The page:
Washington State University

Alum Highlights

WSU Alum Joseph Clift Making Strides in Comedy Writing

story by Stevee Chapman, TLO Staff


Native Writers & Directors
Joseph Clift (second from left) with a group of Native writers and directors at the 2011 ABC / Disney American Indian Impact Workshop.



Joseph Clift is a 2009 Washington State University graduate who earned his Bachelor’s Degree in Communication with an emphasis in Broadcast News. Since leaving WSU, Clift has kept busy with multiple projects in which he is using to pave his way to success.

Clift, who is originally from Marysville, Washington, and a member of the Cowlitz Indian Tribe, was a recipient of the WSU Creighton Endowment for Native American Students, as well as the Plateau Native American Scholarship from 2006-2009. As a Broadcast student he was also really involved with Cable 8 Productions, WSU’s student run television station. While involved with Cable 8, he helped write a show called “Cop Drama”, which won a Collegiate Broadcasters, Inc. Award in 2008.

Since graduating, Clift has been living and working in Los Angeles.

“I’ve jumped into the sketch comedy work with both feet down here,” he said.

Clift said he’s only been writing sketch comedy for a short period of time, but he has had the opportunity to write on shows for prominent venues in the area such as Second City, iO West, and the Upright Citizen’s Brigade.

“I've also had the opportunity to work with and study from people who have written for Saturday Night Live, Kids in the Hall, and The Whitest Kids U Know,” Clift said. “These are all shows that really pushed me in the direction to pursue comedy writing as a career, so it's been a real blast to work with, and around these people. I've also written freelance video bits for comedy web site Cracked.com as well as Badassoftheweek.com.”

Besides sketch comedy, Clift says that he has also been dabbling in short fiction pieces this year. Some of these works of his have been published in e-magazine, The Redditor, as well as “The Four Humors”, an amazon.com short story anthology which also features stories from a few New York Times Best Selling Authors.

When it comes to Journalism, Clift says that is an area he is still interested in. In fact, he has had the opportunity to write for online news publications such as Laughspin.com and Gamerlive.tv.

“I was able to cover the 2011 Electronic Entertainment Expo for [Gamelive.tv], which as a lifelong gamer was a really fun opportunity,” he said.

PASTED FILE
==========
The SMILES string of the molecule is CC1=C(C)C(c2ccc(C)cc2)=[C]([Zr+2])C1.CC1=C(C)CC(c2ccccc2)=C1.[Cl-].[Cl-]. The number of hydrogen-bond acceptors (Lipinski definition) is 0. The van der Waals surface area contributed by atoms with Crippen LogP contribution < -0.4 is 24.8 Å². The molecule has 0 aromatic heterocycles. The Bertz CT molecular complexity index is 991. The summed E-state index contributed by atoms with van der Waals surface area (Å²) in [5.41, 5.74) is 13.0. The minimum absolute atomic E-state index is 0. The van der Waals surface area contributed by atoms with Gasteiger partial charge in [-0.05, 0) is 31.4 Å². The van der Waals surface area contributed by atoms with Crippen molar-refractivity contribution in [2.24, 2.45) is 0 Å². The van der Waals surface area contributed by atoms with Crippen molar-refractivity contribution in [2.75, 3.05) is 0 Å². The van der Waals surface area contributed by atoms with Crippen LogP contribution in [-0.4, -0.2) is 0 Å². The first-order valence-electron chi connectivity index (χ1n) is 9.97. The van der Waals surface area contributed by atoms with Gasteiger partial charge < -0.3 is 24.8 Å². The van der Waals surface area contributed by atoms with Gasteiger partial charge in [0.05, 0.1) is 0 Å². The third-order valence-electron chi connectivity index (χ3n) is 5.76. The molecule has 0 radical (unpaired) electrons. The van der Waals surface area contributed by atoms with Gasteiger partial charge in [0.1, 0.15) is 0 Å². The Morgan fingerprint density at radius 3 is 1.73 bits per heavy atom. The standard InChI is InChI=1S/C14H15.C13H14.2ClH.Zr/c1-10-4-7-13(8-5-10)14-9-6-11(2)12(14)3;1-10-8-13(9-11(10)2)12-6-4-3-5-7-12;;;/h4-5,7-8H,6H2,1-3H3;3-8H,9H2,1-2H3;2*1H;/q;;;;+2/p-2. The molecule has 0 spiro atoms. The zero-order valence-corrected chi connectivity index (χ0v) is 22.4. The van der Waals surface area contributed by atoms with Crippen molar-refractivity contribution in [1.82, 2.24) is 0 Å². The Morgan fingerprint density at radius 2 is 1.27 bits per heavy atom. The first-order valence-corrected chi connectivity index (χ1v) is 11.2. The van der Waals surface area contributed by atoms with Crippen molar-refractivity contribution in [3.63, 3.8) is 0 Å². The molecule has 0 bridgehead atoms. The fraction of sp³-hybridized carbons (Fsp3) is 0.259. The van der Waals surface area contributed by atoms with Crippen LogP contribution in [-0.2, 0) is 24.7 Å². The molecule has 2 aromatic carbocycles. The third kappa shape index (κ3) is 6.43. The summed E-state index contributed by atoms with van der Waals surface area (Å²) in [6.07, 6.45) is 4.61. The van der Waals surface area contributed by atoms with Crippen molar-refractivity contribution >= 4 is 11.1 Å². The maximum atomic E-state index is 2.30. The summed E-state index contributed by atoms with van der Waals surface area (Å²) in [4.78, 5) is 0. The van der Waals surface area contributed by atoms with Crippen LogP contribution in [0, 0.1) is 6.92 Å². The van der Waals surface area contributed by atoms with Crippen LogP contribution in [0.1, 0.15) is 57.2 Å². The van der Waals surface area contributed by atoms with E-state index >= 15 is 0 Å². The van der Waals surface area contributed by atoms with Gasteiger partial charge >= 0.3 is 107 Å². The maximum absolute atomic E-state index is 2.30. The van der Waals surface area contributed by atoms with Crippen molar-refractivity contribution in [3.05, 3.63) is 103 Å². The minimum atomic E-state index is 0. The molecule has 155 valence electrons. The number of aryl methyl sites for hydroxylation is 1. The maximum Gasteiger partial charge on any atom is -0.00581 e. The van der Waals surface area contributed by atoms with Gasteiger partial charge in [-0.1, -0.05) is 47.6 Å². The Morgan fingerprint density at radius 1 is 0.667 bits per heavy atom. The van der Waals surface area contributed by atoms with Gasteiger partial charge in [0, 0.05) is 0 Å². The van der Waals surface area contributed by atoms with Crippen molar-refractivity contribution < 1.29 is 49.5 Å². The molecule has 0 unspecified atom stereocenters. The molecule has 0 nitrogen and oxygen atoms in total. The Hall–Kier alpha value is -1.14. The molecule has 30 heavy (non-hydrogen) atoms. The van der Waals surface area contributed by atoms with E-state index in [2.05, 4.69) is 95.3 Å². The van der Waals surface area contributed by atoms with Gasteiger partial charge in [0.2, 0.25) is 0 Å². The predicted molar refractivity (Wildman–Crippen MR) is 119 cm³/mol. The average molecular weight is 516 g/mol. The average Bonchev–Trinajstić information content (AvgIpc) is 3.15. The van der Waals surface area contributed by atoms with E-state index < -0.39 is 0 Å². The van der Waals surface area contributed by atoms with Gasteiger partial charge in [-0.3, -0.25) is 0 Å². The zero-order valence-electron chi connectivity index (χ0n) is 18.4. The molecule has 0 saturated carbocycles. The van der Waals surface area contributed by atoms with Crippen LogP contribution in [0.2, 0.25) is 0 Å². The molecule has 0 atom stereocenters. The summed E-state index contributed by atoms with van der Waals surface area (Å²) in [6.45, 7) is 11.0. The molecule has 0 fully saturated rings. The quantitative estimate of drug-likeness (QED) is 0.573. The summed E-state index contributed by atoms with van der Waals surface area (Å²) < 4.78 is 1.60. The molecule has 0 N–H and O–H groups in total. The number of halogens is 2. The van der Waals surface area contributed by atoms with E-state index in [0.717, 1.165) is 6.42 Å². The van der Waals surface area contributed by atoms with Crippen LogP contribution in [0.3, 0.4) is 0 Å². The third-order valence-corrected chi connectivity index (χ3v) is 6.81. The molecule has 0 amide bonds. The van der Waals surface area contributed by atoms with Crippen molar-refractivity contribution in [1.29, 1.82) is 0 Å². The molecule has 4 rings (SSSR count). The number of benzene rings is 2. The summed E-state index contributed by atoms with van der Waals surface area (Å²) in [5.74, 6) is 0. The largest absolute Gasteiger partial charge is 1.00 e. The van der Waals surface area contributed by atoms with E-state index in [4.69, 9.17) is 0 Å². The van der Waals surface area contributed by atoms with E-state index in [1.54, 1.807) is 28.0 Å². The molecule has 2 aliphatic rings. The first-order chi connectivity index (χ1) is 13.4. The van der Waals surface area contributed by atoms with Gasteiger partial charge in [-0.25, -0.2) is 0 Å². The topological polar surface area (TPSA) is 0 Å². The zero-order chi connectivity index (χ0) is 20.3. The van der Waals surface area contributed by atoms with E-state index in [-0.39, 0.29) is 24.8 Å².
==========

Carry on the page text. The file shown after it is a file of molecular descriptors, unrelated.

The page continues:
Clift even co-created an online travel web video series, “The Dart”, which was nominated for a 2011 Southern California Journalism award for Best Online Feature.

As if all of these accomplishments weren’t enough, Clift said he is also involved with The American Indian Writer’s Committee at the Writer’s Guild of America. 

“There are a lot of Natives down here that have achieved success in writing,” he noted.

Clift explained that the American Indian Writer’s Committee is a committee in the Writers Guild of America that specializes in Native issues.

“We discuss Native film and television projects, and think of ways to involve Native Country into the entertainment industry,” Clift said. “The goal of many of the group members, myself included, is to create television series, films and characters that show Natives in contemporary roles so we can hopefully lessen the stereotype many people see Natives as in our society.”

As far as his most recent achievements go, Clift said that a sketch video he wrote and directed recently went viral on Liveleaks.com, gained over 40,000 views in less than a week.  Several of the sketches he has written have also made it onto the front page of Funny or Die, a comedy video website founded by Will Ferrell.

Clift said he is not much different than he was a WSU student.

“Basically, I haven't changed at all. Still working on a million different projects and making progress toward my goals,” he said.

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